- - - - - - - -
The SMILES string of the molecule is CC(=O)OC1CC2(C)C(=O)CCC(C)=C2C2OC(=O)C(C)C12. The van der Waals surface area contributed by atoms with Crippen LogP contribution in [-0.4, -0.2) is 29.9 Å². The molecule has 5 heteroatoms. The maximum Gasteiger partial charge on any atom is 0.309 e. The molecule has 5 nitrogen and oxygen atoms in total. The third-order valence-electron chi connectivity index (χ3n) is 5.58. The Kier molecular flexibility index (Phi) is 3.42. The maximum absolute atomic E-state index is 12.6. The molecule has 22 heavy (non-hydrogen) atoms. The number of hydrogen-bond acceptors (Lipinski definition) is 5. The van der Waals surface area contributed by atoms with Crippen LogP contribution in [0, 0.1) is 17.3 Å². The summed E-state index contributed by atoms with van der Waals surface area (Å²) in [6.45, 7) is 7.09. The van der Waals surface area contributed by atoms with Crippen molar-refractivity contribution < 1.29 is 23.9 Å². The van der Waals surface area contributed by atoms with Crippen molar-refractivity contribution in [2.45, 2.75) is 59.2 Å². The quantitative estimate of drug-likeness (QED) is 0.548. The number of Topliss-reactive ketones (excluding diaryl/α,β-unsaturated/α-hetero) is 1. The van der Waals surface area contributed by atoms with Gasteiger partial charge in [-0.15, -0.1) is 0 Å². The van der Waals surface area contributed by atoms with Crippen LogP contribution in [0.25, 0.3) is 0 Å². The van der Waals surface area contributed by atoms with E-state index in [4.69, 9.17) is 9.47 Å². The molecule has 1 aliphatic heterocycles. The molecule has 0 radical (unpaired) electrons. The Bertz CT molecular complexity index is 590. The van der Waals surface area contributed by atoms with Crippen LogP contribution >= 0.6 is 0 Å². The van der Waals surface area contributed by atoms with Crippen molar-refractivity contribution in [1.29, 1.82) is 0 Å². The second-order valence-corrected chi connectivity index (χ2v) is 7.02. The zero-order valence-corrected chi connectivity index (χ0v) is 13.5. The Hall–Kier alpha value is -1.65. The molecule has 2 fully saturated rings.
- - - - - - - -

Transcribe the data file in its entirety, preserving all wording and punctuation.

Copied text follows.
The SMILES string of the molecule is CC(=O)OC1CC2(C)C(=O)CCC(C)=C2C2OC(=O)C(C)C12. The van der Waals surface area contributed by atoms with Crippen LogP contribution in [-0.4, -0.2) is 29.9 Å². The molecule has 5 heteroatoms. The maximum Gasteiger partial charge on any atom is 0.309 e. The molecule has 5 nitrogen and oxygen atoms in total. The third-order valence-electron chi connectivity index (χ3n) is 5.58. The Kier molecular flexibility index (Phi) is 3.42. The maximum absolute atomic E-state index is 12.6. The molecule has 22 heavy (non-hydrogen) atoms. The number of hydrogen-bond acceptors (Lipinski definition) is 5. The van der Waals surface area contributed by atoms with Crippen LogP contribution in [0, 0.1) is 17.3 Å². The summed E-state index contributed by atoms with van der Waals surface area (Å²) in [6.45, 7) is 7.09. The van der Waals surface area contributed by atoms with Crippen molar-refractivity contribution < 1.29 is 23.9 Å². The van der Waals surface area contributed by atoms with Crippen molar-refractivity contribution in [2.45, 2.75) is 59.2 Å². The quantitative estimate of drug-likeness (QED) is 0.548. The number of Topliss-reactive ketones (excluding diaryl/α,β-unsaturated/α-hetero) is 1. The van der Waals surface area contributed by atoms with Gasteiger partial charge in [-0.15, -0.1) is 0 Å². The van der Waals surface area contributed by atoms with Crippen LogP contribution in [0.25, 0.3) is 0 Å². The van der Waals surface area contributed by atoms with E-state index in [4.69, 9.17) is 9.47 Å². The molecule has 1 aliphatic heterocycles. The molecule has 0 radical (unpaired) electrons. The Bertz CT molecular complexity index is 590. The van der Waals surface area contributed by atoms with Crippen LogP contribution >= 0.6 is 0 Å². The van der Waals surface area contributed by atoms with Crippen molar-refractivity contribution in [1.29, 1.82) is 0 Å². The second-order valence-corrected chi connectivity index (χ2v) is 7.02. The zero-order valence-corrected chi connectivity index (χ0v) is 13.5. The Hall–Kier alpha value is -1.65. The molecule has 2 fully saturated rings.